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Fastballs a Fast Track to 'Tommy John Surgery'?

Posted 26 May 2016 by Drugs.com

THURSDAY, May 26, 2016 – A new study finds that throwing a lot of fastballs may increase a pitcher's risk of an elbow injury requiring "Tommy John surgery." "Our findings suggest that throwing a high percentage of fastballs rather than off-speed pitches puts more stress on the elbow," said study author Dr. Robert Keller. "This leads to elbow fatigue, overuse and, subsequently, injury," Keller, chief resident in the department of orthopedic surgery at Henry Ford Hospital in Detroit, said in a hospital news release. Tommy John surgery is named after the big league pitcher who was the first to undergo the operation more than 40 years ago. Its medical name is ulnar collateral ligament (UCL) reconstruction. The procedure involves replacing the UCL in the medial elbow with a tendon from the same arm or the hamstring area. The researchers found that 83 Major League Baseball pitchers who ... Read more

Related support groups: Surgery, Orthopedic Surgery, Surgical Prophylaxis, Epicondylitis - Tennis Elbow

'Tennis Elbow' Usually Heals Without Therapy, Study Finds

Posted 1 Oct 2015 by Drugs.com

THURSDAY, Oct. 1, 2015 – Most people with tennis elbow recover without physical therapy and steroid injections, according to a study by researchers in Norway. "I'm not surprised because that's really been the classic teaching," said Dr. Joshua Dines, an orthopedic surgeon at the Hospital for Special Surgery in New York City. "The number that's often cited is that 90 percent of tennis elbow, golfer's elbow, will get better by the end of the year no matter what you do." Study first author Dr. Morten Olaussen, a specialist in family medicine at the University of Oslo, agreed that the finding was expected. But, he added, "it is interesting to note that after one year, as much as one-third of the patients still reported considerable discomfort." What was surprising, said Olaussen, was that physical therapy was not effective. "It has been shown to be effective in earlier research but then on ... Read more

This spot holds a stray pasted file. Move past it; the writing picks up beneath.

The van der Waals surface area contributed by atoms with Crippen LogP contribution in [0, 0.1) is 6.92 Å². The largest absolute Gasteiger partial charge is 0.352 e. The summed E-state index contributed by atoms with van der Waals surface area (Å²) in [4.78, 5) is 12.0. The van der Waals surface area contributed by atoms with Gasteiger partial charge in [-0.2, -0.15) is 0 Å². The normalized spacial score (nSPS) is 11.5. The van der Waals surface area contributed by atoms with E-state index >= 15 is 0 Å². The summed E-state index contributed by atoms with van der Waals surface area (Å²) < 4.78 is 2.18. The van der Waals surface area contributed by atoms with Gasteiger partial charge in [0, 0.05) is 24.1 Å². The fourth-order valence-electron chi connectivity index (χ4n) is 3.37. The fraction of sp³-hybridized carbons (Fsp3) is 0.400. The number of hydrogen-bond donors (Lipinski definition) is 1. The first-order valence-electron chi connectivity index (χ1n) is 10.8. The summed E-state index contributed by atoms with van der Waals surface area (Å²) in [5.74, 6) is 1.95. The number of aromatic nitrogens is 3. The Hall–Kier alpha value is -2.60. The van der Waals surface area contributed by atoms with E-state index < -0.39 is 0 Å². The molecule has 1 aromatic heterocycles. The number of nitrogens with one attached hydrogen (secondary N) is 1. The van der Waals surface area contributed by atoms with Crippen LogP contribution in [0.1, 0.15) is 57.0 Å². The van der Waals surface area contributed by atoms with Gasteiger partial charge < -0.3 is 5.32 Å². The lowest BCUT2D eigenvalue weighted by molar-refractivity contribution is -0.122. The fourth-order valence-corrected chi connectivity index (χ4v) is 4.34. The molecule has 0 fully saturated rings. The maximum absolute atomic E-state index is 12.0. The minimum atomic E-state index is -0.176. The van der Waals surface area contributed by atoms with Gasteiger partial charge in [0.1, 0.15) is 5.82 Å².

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More Teen Athletes Undergoing Tommy John Elbow Surgery: Study

Posted 14 Jul 2015 by Drugs.com

TUESDAY, July 14, 2015 – Most Tommy John surgeries to fix elbows torn in sports-related injuries are being performed on teenagers, especially baseball pitchers, and the numbers are rising every year, a new study reports. Tommy John surgery fixes a torn ulnar collateral ligament, or UCL. The UCL is located on the inside of the elbow and connects the bone of the upper arm to a bone in the forearm. Teens between ages 15 and 19 accounted for nearly 60 percent of all Tommy John surgeries performed in the United States between 2007 and 2011, the study said. Kids these days are playing sports year-round, and often specializing in a single sport to improve their chances of getting a scholarship or making the big leagues, said lead author Dr. Brandon Erickson, an orthopedic surgery resident at Rush University Medical Center in Chicago. "The more pitches kids throw and the faster they throw ... Read more